Rand Paul's new bill would let Americans pay off student loan debt with 401(k), IRA savings. Here's what that means
Sen. Rand Paul, R-Ky., recently introduced a new bill that would allow students and parents to withdraw retirement funds to pay for college or repay their student loans. But experts say that might create more financial problems than it solves.
The Higher Education Loan Payment and Enhanced Retirement Act, or HELPER Act, introduced by Paul this week, would allow Americans to take out up to $5,250 from a 401(k) or IRA tax- and penalty-free each year to pay for college or make monthly student loan payments. Individuals can also take out funds for educational expenses for spouses or dependents.
That means if two parents each have retirement accounts, they could withdraw over $10,000 cumulatively each year to pay for their child or dependent's education. And while an 18-year-old might not have a 401(k), it is possible they could take funds out of a Roth or traditional IRA if they set one up and worked during high school.
Americans owe more than $1.6 trillion in student loan debt, and the price of college continues to increase each year.
Should you draw from retirement to pay for college?
Criticism of the bill ignited online, with many individuals pointing out that most Americans are already struggling to save enough for retirement. Some 22% of Americans have less than $5,000 in retirement savings, according to Northwestern Mutual's 2019 Planning & Progress Study. Just 5% have between $5,000 and $24,999 saved, while only 16% have saved $200,000 or more. The Federal Reserve recently reported that 25% of U.S. adults have no retirement savings at all.
Student loans are a big part of why many adults aren't already saving for retirement. By the time they reach 30, those with education debt have half as much saved as those without, according to the Center for Retirement Research at Boston College.
What's more, financial experts typically advise parents not to use funds from their 401(k)s or IRAs to pay for their child's college costs, and individuals not to take from their own retirement. While you can borrow money for college, there isn't the same option to fund retirement.
Using retirement savings to pay for college could be a "slippery slope" and create a bigger financial issue in the long term, Jeannette Bajalia, president of Petros Financial, tells CNBC Make It. She says 401(k) balances are already "too low" for many people to enjoy a "successful" retirement.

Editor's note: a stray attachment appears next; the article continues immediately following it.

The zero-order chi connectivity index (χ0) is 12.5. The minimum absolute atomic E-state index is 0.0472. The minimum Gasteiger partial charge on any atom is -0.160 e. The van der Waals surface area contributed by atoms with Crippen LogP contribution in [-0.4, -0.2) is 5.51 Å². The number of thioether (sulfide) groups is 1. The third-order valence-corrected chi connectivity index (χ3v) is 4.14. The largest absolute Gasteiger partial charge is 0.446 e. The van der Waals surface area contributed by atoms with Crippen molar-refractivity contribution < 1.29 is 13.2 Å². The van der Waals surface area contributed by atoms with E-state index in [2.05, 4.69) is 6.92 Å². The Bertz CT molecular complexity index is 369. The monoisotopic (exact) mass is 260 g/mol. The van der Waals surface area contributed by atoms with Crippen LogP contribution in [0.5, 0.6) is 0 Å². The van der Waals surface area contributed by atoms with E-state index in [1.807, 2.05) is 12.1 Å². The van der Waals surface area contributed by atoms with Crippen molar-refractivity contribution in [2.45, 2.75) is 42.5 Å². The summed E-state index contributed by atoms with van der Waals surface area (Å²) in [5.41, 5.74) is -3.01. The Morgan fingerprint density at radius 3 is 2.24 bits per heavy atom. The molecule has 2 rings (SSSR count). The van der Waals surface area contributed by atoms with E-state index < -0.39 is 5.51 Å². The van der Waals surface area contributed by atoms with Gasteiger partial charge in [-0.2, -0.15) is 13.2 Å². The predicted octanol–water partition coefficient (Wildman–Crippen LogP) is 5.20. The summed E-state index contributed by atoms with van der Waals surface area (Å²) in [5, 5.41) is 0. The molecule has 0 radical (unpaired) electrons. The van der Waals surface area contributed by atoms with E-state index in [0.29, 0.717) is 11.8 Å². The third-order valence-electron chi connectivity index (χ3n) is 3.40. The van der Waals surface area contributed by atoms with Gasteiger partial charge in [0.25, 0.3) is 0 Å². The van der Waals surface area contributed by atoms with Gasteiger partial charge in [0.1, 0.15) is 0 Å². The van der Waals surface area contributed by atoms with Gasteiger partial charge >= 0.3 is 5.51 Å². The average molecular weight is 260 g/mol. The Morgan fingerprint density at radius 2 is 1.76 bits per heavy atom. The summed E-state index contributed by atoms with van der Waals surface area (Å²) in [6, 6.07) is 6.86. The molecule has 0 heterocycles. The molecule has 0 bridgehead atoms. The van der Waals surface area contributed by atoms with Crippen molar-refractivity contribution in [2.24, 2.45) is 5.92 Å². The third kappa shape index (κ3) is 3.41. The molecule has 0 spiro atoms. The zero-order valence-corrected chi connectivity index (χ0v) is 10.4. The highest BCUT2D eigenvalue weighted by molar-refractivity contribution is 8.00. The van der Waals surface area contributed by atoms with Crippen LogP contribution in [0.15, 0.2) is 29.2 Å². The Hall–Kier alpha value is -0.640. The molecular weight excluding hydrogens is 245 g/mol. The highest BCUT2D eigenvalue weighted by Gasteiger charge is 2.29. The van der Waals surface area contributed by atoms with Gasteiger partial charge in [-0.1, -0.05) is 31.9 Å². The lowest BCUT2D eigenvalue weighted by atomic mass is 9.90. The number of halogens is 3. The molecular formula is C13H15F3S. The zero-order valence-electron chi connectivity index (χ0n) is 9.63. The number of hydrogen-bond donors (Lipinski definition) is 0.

[I'm] not sure what the value is to having legislation deal with the student debt issue at a time when we're trying to raise awareness that the parents of college-age kids are not saving enough for their own retirements.Jeannette BajaliaPetros Financial
"People are living longer, and the statistics of the elderly poor are growing, particularly with longevity in women," says Bajalia. "[I'm] not sure what the value is to having legislation deal with the student debt issue at a time when we're trying to raise awareness that the parents of college-age kids are not saving enough for their own retirements."
One benefit of the plan, though, is that if you are not currently maxing out your retirement account contributions, you could increase your savings to match the debt or tuition payments you're already making, allowing you to save on the costs overall thanks to the tax break, Denise Nostrom, certified financial advisor and owner of Diversified Financial Solutions, tells CNBC Make It.
This would be helpful to graduates right out of school, who have time to recoup any potential lost contributions to their retirements.
"It's going to give them a little impetus to put money in a 401(k) and then be able to use that money to pay down these loans, which will help them pay the loans down quicker and then focus on retirement," says Nostrom. "You get a little more bang for your buck because it's pretax dollars."
It's going to give them a little impetus to put money in a 401(k) and then be able to use that money to pay down these loans.Denise NostromDiversified Financial Solutions
Still, Mark Zandi, chief economist at Moody's Analytics, told the Associated Press the bill is not necessarily a boon for graduates with debt.
"I don't think it provides any meaningful relief to distressed student loan borrowers," Zandi said. "They're already behind the financial eight ball."
Improving student loan repayment assistance
The bill would also allow employer-sponsored student loan repayment plans to be tax-free up to $5,250 per year and repeal the cap on the student loan interest deduction, which currently starts phasing out once your modified adjusted gross income reaches $57,000 per year.
That's a potential bright spot in the bill, considering nearly nine out of 10 recent graduates with student loans look for employers offering student loan repayment assistance, according to a survey of around 2,600 U.S. adults by Abbott, a health-care company.
Democratic presidential candidates are also offering a variety of policy proposals to address the student loan crisis. Former Vice President Joe Biden and Sen. Amy Klobuchar, D-Minn., are proposing two tuition-free years of community college, while Sens. Bernie Sanders, I-Vt., and Elizabeth Warren, D-Mass., have proposed that public universities be tuition-free and student loan debt be forgiven.
Don't miss: Elizabeth Warren's $1.25 trillion education plan aims to end the cycle of student debt—here's how
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